Abstract/Details

Adaption to nonstationary binary sources for data compression

Zandi, Ahmad. 
 University of California, Santa Cruz ProQuest Dissertations Publishing,  1992. 9224688.

Abstract (summary)

The use of statistical methods in general and sequential analysis and Bayesian viewpoint in particular have been shown to be suitable and appropriate in statistical data compression. Our particular goal is the detection and adaptation to non-stationary swings in binary data. Through theoretical and experimental processes the adaptation rate, as a measure for non-stationary (which is defined in this dissertation) prove to be quite efficient. It measures the adaptation of some known and some new algorithms and provides us with new insight. This insight together with direct application of the methods of sequential analysis and adaptation to the adaptation rate lead to new and most efficient algorithms for compression of binary data. Note that the binary source condition is by no means restrictive. As a result of an axiom of Shannon required by the definition of entropy, an information source defined over any alphabet has an equivalent form defined over the binary alphabet.

Our main contribution to binary data compression is contained in three algorithms; fixed-rate, adaptive-rate and LPS 2-1-2. In the fixed algorithm a fixed and predefined rate was used. In the adaptive algorithm the rate is dynamically adjusted and the improvement shows that the nonstationary can change within (as well as between) conditional contexts. The LPS 2-1-2 algorithm is a simple adapter.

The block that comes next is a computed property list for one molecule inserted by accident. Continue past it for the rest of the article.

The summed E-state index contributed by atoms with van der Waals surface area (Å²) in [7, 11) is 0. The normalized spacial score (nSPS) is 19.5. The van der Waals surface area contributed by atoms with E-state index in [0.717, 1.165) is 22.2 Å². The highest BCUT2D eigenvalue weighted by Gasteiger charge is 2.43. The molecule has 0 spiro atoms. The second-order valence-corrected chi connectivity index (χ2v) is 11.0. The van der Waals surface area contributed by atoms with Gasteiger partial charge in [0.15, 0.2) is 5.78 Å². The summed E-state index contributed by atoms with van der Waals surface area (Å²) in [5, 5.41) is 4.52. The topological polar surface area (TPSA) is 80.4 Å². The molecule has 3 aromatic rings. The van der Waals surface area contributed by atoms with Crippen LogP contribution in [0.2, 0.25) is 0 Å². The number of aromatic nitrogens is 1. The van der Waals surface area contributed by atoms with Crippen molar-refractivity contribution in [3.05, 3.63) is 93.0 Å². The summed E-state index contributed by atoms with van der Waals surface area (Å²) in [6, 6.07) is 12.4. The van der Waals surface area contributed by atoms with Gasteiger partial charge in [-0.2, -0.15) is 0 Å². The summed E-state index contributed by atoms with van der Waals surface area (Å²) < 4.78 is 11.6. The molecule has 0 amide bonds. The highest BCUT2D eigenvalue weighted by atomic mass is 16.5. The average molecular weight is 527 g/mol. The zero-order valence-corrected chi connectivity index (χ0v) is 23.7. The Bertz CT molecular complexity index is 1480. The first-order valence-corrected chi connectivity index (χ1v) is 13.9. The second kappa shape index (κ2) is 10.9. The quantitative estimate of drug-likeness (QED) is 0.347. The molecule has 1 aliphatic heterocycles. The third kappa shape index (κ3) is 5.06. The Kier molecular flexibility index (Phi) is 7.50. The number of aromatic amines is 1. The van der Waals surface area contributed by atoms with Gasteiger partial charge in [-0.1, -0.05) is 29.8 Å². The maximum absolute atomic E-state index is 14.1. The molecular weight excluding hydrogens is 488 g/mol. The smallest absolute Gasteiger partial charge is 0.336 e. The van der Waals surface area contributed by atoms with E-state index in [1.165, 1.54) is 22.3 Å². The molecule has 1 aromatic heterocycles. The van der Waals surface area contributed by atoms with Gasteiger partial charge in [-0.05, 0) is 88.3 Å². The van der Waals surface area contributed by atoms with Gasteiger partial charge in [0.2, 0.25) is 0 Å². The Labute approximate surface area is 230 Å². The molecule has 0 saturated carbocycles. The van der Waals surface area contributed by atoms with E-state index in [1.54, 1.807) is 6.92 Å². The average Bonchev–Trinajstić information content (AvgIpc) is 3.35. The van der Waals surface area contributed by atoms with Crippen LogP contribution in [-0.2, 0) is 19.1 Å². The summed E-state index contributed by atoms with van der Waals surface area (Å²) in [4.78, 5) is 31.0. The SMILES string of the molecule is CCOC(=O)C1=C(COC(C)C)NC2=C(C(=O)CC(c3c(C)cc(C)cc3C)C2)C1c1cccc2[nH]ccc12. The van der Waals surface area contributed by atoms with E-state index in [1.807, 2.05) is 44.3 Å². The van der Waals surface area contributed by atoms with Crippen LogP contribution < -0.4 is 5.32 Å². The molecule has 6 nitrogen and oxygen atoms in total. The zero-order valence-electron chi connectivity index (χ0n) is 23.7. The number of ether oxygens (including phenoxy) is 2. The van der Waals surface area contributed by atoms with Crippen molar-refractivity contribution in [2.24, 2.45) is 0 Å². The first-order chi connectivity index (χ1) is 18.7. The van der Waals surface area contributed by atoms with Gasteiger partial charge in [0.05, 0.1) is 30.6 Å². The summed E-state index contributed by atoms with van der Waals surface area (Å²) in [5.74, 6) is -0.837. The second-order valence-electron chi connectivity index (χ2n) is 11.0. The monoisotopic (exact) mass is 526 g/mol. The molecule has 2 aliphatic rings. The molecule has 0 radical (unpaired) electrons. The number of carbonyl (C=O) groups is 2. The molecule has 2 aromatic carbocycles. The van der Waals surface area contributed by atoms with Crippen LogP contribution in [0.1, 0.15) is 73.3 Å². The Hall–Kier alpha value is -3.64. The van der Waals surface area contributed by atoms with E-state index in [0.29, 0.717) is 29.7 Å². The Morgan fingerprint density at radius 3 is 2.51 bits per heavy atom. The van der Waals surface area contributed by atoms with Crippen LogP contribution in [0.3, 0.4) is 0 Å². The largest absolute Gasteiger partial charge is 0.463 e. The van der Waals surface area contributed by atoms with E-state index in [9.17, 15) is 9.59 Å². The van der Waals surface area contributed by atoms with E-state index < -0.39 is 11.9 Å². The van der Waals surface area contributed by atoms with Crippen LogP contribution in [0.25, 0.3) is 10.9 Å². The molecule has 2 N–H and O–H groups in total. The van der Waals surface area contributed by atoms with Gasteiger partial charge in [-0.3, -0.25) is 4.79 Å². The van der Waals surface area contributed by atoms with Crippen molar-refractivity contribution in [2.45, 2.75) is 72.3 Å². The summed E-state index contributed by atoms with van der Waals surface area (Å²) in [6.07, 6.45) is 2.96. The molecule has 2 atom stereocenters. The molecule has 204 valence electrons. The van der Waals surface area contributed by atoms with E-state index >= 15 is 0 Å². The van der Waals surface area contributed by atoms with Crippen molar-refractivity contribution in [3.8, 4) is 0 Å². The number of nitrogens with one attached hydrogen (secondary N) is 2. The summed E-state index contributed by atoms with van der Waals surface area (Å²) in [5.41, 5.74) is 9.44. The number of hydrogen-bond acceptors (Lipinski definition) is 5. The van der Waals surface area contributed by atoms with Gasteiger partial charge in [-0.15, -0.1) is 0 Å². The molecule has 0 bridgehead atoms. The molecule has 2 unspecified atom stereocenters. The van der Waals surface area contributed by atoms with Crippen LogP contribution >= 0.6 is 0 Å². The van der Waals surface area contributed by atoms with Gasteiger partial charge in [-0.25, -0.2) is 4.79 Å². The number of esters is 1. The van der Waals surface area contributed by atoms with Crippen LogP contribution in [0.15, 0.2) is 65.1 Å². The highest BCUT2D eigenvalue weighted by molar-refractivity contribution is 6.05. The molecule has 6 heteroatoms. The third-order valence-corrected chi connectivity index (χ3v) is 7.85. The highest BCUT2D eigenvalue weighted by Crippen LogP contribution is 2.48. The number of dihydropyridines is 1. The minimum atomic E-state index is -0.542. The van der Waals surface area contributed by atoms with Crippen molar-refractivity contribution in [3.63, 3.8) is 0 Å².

Another application which uses our most general algorithm is tracking the adaptation and fine tuning of algorithms. The adaptation rate, in this process, locates the area that the algorithm adapts well and finds the property of the data that causes it to perform below optimum.

A major contribution of this dissertation has been to establish the fact that the adaptation to nonstationary is at the cost of coding efficiency for stationary data. But this need not to be done heuristically. There are concrete measures for evaluating the loss and the gain and hence resulting in appropriate decisions.

Indexing (details)


Subject
Computer science
Classification
0984: Computer science
Identifier / keyword
Applied sciences; binary data
Title
Adaption to nonstationary binary sources for data compression
Author
Zandi, Ahmad
Number of pages
65
Degree date
1992
School code
0036
Source
DAI-B 53/04, Dissertation Abstracts International
Place of publication
Ann Arbor
Country of publication
United States
ISBN
979-8-208-17299-5
Advisor
Langdon, Glen G., Jr.
University/institution
University of California, Santa Cruz
University location
United States -- California
Degree
Ph.D.
Source type
Dissertation or Thesis
Language
English
Document type
Dissertation/Thesis
Dissertation/thesis number
9224688
ProQuest document ID
303987140
Copyright
Database copyright ProQuest LLC; ProQuest does not claim copyright in the individual underlying works.
Document URL
https://www.proquest.com/docview/303987140